July 27, 2021

Siemens Reports a Decline in Profits, Citing Europe’s Debt Crisis

Profit in the last three months of 2011, which is Siemens’s fiscal first quarter, fell to 1.5 billion euros ($1.95 billion), a drop of 17 percent compared to a year earlier. Sales rose 2 percent to 17.9 billion euros. But new orders declined 5 percent to 19.8 billion euros, which augured poorly for future quarters.

“The uncertainties of the ongoing debt crisis have left their mark on the real economy,” Peter Löscher, the chief executive of Siemens, said in a statement. He said he expected a recovery in the second half of the year but added, “We must work hard to achieve our goals.”

The company, based in Munich, reported lower profit in all its major business areas, including a 36 percent decline in its energy unit, which Siemens attributed to delays in major power transmission projects and a loss in the division that makes wind turbines. The energy unit is the largest part of the company by sales.

The German economy has so far weathered the European debt crisis relatively unscathed, because of large exporters like Siemens that have profited from business in China and other countries where growth remains strong.

But the latest earnings report suggested that business from some emerging markets could be slowing. That would be a bad sign for Siemens and other makers of industrial products, which, along with automobiles, account for most of German exports.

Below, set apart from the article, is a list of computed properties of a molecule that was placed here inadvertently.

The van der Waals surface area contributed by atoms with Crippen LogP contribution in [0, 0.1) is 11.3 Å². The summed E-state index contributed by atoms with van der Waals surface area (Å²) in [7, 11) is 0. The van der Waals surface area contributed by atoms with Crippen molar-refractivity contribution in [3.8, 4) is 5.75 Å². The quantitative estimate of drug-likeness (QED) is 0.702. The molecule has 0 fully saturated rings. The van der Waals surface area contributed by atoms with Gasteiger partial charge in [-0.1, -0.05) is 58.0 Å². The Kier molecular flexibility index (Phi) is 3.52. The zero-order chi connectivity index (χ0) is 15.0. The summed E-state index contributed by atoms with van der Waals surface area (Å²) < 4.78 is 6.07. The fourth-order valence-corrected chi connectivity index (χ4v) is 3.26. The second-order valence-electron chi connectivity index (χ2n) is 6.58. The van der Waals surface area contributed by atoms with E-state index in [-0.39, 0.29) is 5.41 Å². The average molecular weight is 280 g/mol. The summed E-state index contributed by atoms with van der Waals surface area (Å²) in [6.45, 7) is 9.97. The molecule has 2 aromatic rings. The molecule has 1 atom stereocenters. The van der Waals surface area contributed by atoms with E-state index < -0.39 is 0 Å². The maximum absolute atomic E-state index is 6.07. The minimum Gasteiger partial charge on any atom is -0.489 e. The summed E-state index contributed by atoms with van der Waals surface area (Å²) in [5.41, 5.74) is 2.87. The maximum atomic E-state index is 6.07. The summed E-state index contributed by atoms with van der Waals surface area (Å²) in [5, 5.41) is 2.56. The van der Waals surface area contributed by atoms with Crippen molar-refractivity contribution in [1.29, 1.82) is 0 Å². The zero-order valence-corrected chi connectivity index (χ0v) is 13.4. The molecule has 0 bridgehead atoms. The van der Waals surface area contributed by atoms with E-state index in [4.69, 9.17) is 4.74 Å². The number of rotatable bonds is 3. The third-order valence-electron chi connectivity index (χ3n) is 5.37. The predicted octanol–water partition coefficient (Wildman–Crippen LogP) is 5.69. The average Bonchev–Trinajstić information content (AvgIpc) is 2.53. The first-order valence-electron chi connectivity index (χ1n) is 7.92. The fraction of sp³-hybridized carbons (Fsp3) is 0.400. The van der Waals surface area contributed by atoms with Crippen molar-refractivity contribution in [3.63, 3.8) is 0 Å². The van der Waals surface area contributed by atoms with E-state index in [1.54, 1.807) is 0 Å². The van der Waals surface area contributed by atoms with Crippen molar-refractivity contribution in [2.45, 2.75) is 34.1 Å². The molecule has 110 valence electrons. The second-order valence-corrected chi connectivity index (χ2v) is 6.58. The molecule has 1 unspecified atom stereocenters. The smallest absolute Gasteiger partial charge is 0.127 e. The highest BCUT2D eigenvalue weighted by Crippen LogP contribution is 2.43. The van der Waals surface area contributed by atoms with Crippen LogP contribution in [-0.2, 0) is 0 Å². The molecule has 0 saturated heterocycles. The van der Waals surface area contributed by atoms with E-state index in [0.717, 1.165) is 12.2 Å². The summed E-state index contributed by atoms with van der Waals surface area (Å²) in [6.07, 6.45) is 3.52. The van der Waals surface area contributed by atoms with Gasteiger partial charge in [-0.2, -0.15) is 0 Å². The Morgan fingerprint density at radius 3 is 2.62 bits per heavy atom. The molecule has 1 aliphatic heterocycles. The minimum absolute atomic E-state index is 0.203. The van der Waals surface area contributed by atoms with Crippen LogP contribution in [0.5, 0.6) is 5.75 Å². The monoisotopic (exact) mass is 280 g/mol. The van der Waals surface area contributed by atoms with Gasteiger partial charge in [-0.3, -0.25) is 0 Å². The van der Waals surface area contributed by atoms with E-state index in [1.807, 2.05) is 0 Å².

Orders from Asia and Australia declined 9 percent in the quarter, Siemens said, and 3 percent for emerging markets over all. Orders from the United States rose 6 percent, the company said.

However, there were also other signs that the looming slowdown in the European economy, and especially Germany, might not be as bad as feared.

A survey of purchasing managers released Tuesday by the data provider Markit Economics showed an unexpected rise in services and manufacturing output in January, led by Germany. Analysts had expected a decline.

The data “adds to tentative evidence suggesting that the downturn in the euro zone may be bottoming out,” the Dutch bank ING said in a note to clients. But, the analysts added, “the underlying economic situation remains very fragile.”

Article source: http://www.nytimes.com/2012/01/25/business/global/europe-debt-crisis-weighs-on-siemens.html?partner=rss&emc=rss

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